A different kind of cell network
Tracking tuberculosis through mobile location data
Using cell phones to track a deadly disease
For over 30 years, Whalen has been working with colleagues at Makerere University in Kampala to discover better ways of limiting TB’s spread.
Beginning in the 1990s, Whalen and a team of Ugandan scientists performed some of the first epidemiological studies on the effect of the HIV epidemic on its sister epidemic of TB in high-burden communities.
They formalized the standard public health practice of contact tracing— identifying and gathering information about any person who comes into contact with an infected patient—as a research tool to learn how TB spreads both inside a household and within social networks.
In 2018, he was awarded a grant from the National Institutes of Health to map the TB transmission in Kampala using a combination of patient lab samples and cellphone records.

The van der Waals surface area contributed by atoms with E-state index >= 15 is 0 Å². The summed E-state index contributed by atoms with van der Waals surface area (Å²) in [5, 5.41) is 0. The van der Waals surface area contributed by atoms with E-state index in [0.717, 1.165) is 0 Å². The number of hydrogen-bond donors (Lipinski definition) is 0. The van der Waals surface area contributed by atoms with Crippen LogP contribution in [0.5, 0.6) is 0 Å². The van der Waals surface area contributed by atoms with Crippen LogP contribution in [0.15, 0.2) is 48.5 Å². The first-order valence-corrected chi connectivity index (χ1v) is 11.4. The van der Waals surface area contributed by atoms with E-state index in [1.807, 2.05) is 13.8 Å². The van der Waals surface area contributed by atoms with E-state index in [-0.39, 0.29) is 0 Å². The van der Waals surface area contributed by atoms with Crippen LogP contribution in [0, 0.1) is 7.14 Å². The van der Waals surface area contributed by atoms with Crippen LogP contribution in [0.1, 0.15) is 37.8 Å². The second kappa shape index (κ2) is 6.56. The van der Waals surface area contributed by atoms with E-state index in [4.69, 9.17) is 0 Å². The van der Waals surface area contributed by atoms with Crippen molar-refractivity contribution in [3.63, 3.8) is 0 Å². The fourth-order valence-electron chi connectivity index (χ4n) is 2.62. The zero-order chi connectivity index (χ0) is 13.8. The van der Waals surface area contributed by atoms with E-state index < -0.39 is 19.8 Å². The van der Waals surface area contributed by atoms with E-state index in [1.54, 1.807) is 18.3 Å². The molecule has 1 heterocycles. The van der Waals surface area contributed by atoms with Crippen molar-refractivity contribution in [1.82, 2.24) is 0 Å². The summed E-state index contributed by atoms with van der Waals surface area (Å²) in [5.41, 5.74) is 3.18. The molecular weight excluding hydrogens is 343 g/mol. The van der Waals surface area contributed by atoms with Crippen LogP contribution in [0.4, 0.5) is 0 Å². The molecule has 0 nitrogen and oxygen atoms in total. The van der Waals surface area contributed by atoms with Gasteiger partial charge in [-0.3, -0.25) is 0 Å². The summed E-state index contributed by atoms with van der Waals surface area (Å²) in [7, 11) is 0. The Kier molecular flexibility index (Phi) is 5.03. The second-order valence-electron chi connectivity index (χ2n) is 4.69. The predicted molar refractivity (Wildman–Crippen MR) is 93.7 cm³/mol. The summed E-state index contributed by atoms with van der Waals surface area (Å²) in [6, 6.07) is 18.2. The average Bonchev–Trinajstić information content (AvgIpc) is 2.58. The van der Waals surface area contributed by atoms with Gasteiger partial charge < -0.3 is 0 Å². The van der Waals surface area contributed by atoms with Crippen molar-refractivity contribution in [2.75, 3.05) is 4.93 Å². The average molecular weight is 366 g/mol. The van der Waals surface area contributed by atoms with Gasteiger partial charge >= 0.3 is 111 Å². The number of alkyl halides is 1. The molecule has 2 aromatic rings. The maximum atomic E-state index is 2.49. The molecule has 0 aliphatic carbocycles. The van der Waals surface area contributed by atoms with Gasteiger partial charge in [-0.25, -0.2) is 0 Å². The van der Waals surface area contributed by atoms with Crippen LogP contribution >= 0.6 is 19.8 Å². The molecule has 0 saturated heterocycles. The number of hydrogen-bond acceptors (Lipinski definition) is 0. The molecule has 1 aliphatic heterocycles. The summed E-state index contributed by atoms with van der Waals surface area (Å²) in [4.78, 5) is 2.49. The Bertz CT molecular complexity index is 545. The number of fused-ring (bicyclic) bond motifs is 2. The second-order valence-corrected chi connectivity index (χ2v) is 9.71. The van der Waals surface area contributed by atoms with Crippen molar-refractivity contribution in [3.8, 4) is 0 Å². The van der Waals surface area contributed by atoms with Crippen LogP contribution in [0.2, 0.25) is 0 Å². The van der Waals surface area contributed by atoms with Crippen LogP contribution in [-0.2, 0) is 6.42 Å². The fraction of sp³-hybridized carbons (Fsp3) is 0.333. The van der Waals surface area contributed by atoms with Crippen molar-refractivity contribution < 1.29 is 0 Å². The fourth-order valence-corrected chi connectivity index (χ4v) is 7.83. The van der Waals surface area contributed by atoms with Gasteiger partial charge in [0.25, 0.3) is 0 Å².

“Everyone is carrying a cellphone,” said Whalen. “By using archived cell phone records, we can map where TB cases move and measure how much time (patients) spent in different places.”
The team will integrate this data with a genomic profile of the M. tuberculosis bacteria from patient lab samples. Through genomic testing, Whalen can trace one unique tuberculosis bacterium through communities, and the cellphone data provides a timeline for where and when new patients are infected.
“Our world today is an increasingly interrelated global community,” said Whalen. “The diseases that threaten one community, one place, do not respect geographical boundaries.”
Whalen’s work not only changes the game for TB prevention in Uganda but also protects communities across the globe.